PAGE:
Zombies have become popular in recent years, featuring in movies, comic books, books, and television shows. Unlike their main supernatural competitor, the vampire, the quality of works featuring the zombie tend to be (at least to me) more steady in their quality. World War Z is no exception — it is a creative work that uses the undead in order to make the reader think about topics bigger than the individual — politics, humanity, ethics, and psychology, to name a few. It’s a piece of fiction that fuels thinking, which makes it better than a lot of other books in the horror genre.
A friend of mine, knowing how much I like to read and how much I enjoy zombies, recommended World War Z to me a couple of months ago. I said, “Sure, sounds like something I’d enjoy.” So, while I was down at the library pulling books for that month, I thought I’d grab this too. I had to think again when I found that, despite my local library system owning four copies of this book, I would have to wait. In fact, I was fifth in line, and the queue reached a total length of twelve by the time I got my copy. This told me something — people are reading this.
There is a zombie movement right now, it appears, and I happen to think it’s a masculine backlash to the vampire movement embodied in the Twilight series. Vampires are, essentially, a romantic creature — it sucks on you, it broods, it’s creepy in a seductive way. Vampires are for romance novels that don’t want to be called romance novels. That’s not necessarily a bad thing — if you’re into it, you’re into it, but it’s almost exclusively women who are buying those books, watching those movies.
Now, to the zombie. It is as far away from sexy as possible. It’s a killing machine, one that keeps on going, requiring significant force to stop. There’s a lot of weapons used to take them out. Planning is needed to avoid death by zombie. They’re a supernatural villain geared specifically for more masculine interests. I, for one, love the fact that zombies are big right now. I’ve not read any vampire books in a while, but I’m definitely a bit of a tomboy when it comes to my evil creatures. I like the apocalyptic theme most zombie stories have.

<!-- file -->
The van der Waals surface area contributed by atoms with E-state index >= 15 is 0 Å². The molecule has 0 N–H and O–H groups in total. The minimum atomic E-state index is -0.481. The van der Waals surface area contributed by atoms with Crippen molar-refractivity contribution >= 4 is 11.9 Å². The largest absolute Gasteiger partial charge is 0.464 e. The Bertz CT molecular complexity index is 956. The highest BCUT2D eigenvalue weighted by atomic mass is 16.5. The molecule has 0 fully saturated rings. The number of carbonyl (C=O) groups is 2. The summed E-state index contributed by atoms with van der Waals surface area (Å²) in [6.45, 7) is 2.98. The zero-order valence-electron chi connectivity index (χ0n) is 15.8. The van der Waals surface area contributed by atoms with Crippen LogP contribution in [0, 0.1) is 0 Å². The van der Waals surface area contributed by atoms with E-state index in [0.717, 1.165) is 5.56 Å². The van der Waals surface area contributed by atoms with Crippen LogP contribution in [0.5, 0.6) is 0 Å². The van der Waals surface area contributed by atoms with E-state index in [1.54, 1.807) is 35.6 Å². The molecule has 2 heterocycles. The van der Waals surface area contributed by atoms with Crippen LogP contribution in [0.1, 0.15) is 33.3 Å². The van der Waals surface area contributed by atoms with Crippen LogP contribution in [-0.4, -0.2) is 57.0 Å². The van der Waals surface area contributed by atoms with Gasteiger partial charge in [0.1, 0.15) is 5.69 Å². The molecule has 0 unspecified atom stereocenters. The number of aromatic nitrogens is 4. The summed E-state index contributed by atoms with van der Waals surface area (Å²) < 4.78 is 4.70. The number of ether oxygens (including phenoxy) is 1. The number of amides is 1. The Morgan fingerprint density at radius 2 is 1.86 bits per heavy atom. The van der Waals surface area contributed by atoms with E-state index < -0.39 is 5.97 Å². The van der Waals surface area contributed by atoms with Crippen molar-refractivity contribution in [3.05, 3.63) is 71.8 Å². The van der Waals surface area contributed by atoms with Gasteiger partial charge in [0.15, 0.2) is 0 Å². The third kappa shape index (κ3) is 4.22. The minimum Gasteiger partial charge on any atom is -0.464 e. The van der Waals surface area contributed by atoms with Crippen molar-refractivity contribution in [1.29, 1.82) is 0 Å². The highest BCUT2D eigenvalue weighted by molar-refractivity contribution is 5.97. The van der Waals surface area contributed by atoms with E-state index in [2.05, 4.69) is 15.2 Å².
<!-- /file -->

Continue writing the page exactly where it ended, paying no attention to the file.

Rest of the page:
World War Z definitely has that theme. There are countries with people having to fall back and protect themselves in castles. Some people flee to other lands. There are fights over resources. Countries use the zombies as an excuse to attack other countries. Lives change in big ways, and that’s a widespread truth. You didn’t live through World War Z without being a different person on the other side.
Brooks sets the book up like the transcripts of in-person interviews, and I think that’s genius. We hear from all sorts of different people, from a doctor who was one of the first to encounter the zombies to a developmentally disabled woman to a man who fought zombies underwater. We hear all sorts of different stories, through which we are able to construct our own views on what happened. I personally liked the fact that the book allows for some ambiguity, because I like to think that most people are good, but there’s plenty of room for someone to get the opposite view, as well.
Overall, I think that World War Z is a fantastic book. Its appeal is not limited to those who are zombie fans, but also to those who are interested in what would happen to the world in case of catastrophic events. Brooks gives us some possible answers and allows us to form our own.